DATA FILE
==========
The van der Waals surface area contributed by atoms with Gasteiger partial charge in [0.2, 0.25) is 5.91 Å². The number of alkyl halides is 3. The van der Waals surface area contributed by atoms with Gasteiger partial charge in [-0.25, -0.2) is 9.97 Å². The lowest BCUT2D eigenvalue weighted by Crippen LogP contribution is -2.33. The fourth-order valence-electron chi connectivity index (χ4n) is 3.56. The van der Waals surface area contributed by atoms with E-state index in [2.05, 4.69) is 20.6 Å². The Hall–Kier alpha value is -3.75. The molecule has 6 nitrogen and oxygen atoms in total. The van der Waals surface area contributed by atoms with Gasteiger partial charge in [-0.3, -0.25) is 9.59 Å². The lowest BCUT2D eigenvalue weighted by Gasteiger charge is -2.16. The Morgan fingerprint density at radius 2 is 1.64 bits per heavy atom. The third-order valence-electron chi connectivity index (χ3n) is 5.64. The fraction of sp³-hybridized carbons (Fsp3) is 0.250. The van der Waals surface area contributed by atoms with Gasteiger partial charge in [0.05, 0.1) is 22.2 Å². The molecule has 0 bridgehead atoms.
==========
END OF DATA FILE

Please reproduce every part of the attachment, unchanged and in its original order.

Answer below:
The van der Waals surface area contributed by atoms with Gasteiger partial charge in [0.2, 0.25) is 5.91 Å². The number of alkyl halides is 3. The van der Waals surface area contributed by atoms with Gasteiger partial charge in [-0.25, -0.2) is 9.97 Å². The lowest BCUT2D eigenvalue weighted by Crippen LogP contribution is -2.33. The fourth-order valence-electron chi connectivity index (χ4n) is 3.56. The van der Waals surface area contributed by atoms with E-state index in [2.05, 4.69) is 20.6 Å². The Hall–Kier alpha value is -3.75. The molecule has 6 nitrogen and oxygen atoms in total. The van der Waals surface area contributed by atoms with Gasteiger partial charge in [-0.3, -0.25) is 9.59 Å². The lowest BCUT2D eigenvalue weighted by Gasteiger charge is -2.16. The Morgan fingerprint density at radius 2 is 1.64 bits per heavy atom. The third-order valence-electron chi connectivity index (χ3n) is 5.64. The fraction of sp³-hybridized carbons (Fsp3) is 0.250. The van der Waals surface area contributed by atoms with Gasteiger partial charge in [0.05, 0.1) is 22.2 Å². The molecule has 0 bridgehead atoms.